There are 5 main senses everyone talks about; sight, hearing, touch, taste and smell. There are also 3 additional senses relative to our bodies we should be talking about more often. These are proprioceptive, vestibular and interoceptive. 

Proprioceptive: "body awareness" 
Our proprioceptive sense helps us know where our body parts are and helps us understand how much force to use when coordinating our movements to work with objects.                        
  • For example, our proprioceptive sense tells us to hold an egg carefully and hold a pencil lightly so that each of these objects stay intact and do not break. 
  • The same sense is used when we try to kick a soccer ball down the field to a player. Our sense is not only responsible for the force at which we kick but the coordination between our foot striking the ball. 

Early Years: 
  • Proprioceptive sense helps us create a map in our mind of where our body parts are
  • Ex: when a baby "finds their feet" this is done because the child has begun to make a map of their body 

Developing Proprioceptive Senses:
  • Swaddling a baby 
  • Baby stretches or baby massages
  • Tummy time- helps to build motor muscles for later skills such as crawling & walking
  • Developmentally appropriate baby games: playing with different textured or weighted objects

Difficulties with Proprioception:
  • may appear as a lack of self-control; difficulty regulating "rough & tough play", pushing or kicking too hard, children who write too hard and break their pencil or crayon. 
  • Proprioceptive issues may appear with children who drop items frequently- a lack of coordination also appearing when children walk into or bump into objects, fall down steps or struggle with standing on one foot 
  • Sometimes, proprioceptive issues appear as a motor skill issue. It's important to talk to a healthcare provider for more information.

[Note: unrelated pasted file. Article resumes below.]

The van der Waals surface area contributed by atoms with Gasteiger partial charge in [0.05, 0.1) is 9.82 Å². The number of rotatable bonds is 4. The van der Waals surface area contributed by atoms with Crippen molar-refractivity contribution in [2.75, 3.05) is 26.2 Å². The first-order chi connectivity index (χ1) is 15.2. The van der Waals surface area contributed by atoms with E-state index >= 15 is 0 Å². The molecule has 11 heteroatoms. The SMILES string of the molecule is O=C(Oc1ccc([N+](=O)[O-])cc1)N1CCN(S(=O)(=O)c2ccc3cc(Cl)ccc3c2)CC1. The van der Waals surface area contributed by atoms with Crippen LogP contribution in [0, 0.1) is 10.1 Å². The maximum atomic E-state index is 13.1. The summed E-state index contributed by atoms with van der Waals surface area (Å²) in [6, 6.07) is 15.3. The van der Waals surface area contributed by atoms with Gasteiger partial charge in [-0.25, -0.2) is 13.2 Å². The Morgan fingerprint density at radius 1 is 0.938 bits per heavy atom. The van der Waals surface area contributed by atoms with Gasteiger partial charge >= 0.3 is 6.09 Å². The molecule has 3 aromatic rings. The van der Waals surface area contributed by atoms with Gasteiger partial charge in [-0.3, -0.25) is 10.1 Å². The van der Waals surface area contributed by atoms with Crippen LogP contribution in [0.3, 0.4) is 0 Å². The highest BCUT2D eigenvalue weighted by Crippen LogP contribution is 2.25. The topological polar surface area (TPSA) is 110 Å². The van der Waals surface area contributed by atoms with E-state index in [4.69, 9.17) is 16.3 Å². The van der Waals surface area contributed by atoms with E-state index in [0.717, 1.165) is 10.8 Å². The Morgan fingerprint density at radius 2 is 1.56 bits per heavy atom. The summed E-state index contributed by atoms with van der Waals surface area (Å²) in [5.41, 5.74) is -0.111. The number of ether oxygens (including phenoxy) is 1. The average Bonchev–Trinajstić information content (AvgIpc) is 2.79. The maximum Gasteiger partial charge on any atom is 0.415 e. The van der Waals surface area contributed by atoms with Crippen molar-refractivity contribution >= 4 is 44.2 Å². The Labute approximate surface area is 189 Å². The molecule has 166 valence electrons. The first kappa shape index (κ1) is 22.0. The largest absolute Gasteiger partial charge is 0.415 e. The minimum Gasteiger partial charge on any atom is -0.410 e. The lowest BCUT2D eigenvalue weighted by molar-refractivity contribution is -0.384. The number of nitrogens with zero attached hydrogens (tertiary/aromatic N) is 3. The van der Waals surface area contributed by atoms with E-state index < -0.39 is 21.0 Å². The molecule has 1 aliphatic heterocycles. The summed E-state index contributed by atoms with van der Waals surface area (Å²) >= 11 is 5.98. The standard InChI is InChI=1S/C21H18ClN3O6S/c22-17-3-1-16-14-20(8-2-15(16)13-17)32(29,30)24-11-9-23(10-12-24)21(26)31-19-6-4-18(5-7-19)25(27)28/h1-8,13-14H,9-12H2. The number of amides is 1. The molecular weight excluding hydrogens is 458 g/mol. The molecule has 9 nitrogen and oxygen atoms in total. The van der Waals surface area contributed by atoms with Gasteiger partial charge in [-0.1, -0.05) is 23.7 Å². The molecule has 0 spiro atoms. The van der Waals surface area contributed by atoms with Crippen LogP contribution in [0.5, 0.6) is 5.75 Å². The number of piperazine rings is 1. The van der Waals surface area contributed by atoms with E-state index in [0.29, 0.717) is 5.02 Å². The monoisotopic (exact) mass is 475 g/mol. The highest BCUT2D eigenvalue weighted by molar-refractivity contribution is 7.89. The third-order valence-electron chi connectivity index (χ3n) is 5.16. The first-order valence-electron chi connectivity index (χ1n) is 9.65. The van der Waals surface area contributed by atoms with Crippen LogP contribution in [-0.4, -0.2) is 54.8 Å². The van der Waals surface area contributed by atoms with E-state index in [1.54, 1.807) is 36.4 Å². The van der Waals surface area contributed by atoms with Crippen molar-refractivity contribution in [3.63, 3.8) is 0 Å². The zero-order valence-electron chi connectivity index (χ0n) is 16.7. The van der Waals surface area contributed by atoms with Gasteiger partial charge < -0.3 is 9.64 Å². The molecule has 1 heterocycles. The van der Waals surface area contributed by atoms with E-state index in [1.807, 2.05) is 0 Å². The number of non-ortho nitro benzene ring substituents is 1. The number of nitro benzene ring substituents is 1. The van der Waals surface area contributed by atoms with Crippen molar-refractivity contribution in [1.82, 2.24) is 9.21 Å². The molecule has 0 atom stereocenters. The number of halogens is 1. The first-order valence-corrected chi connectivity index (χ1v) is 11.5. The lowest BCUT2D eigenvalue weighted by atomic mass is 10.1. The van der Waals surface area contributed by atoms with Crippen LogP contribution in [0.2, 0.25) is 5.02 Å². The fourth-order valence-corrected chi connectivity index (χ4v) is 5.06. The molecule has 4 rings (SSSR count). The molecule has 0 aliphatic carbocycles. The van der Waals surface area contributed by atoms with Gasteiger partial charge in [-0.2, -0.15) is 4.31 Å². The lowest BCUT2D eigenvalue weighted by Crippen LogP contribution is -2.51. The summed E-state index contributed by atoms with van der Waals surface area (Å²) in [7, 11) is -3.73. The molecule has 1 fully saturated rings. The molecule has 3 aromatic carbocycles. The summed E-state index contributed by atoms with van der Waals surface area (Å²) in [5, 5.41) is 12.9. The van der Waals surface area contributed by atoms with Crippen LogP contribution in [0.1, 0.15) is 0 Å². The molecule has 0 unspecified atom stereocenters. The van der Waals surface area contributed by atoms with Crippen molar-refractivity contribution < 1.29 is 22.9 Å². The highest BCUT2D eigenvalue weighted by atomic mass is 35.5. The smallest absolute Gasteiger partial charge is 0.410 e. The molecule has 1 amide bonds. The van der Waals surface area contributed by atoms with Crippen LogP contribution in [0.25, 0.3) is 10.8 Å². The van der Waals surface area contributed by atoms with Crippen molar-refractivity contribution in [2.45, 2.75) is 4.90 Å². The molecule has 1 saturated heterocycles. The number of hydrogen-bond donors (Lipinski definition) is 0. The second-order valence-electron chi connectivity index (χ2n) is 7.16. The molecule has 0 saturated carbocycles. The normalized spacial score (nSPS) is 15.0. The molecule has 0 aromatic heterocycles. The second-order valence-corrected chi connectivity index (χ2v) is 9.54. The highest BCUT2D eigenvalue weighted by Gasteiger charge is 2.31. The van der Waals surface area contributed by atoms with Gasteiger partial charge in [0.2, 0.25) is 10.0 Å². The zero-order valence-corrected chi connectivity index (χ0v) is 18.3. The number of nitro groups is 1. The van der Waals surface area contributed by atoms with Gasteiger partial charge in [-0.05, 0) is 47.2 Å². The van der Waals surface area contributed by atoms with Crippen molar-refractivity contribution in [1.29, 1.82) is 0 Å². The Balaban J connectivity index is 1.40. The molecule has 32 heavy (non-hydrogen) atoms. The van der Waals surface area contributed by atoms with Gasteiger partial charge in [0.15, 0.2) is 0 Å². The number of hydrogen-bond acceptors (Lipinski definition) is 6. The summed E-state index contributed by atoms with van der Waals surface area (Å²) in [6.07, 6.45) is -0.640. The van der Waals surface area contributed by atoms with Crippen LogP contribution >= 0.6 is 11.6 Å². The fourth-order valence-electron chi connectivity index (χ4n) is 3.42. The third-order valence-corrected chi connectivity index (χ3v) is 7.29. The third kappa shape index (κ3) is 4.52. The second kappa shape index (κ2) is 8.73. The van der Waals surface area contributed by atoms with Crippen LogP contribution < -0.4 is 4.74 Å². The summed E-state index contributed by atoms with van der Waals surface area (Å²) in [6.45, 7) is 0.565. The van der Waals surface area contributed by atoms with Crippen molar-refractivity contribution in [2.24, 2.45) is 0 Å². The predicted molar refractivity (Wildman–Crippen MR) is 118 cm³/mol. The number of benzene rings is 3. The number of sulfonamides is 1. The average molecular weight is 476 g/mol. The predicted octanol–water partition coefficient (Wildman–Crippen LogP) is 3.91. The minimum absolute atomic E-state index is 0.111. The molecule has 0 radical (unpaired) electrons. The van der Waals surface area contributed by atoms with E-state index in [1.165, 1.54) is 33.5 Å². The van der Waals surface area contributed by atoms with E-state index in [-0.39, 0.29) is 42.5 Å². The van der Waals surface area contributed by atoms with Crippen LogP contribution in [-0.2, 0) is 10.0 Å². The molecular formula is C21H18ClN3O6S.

Vestibular: "movement & balance"
  • Helps us move smoothly and maintain our balance. 
  • Vestibular sense comes from parts of our inner ear coordinating and communicating with our brain. 

Developing Vestibular Sense:
  • Baby massages 
  • Rock & swing baby gently 
  • Carry baby in a variety of positions 
  • Baby Games- developmentally appropriate to coordinate balance and help babies move in their environment -- will depend on milestones so speaking to a healthcare provider is helpful! 

Difficulties with Vestibular Sense
  • Children may feel unbalanced (physically) or not in control of their body. This may appear as awkward or clumsy movements. 
  • Children may have a hard time telling if their body is stable or supported and therefore have greater difficulty navigating steps or curbs. 
  • Vestibular issues may cause dizziness or nausea-- again think inner ear! 
  • If you have concerns about your child's vestibular sense, consult a healthcare provider to learn more. 

Interoceptive:  "the internal sense"
  • Helps us know what is going on inside our body- whether we are tired, hungry, cold, hot etc. 
  • Helps us realize how to respond to these internal sensations & control our behaviors

  • Feeling afraid
  • Sensing tiredness
  • Being aware that you need to use the bathroom

Developing the Interoceptive Sense: 
  • Create a routine. Routines help develop life skills & regulate emotions. 
  • Teach children the words for their feelings. Model this language. 
  • Practice mindfulness. Mediate, relax, deep breaths & teach children how to regain control and calm when they are feeling out of control. 
  • Strengthen their proprioceptive sense. When a child is more aware of their physical body they are more equipped to respond to the internal needs of their body. 

Difficulties with Interoceptive Sense:
  • Children with interoceptive issues may have a difficult time determining when they are in pain, tired or hungry. They ultimately have a harder time understanding (and therefore) responding to their body's signals. 
  • Children with interoceptive issues may also have trouble regulating their energy level- they may feel sensations inaccurately too. Children with interoceptive difficulties may have trouble with toilet training because they may feel the sensation to "go" differently. 
  • Always consult a healthcare provider if you suspect your child has difficulty with their interoceptive sense. 

Click here for more information on these 3 senses.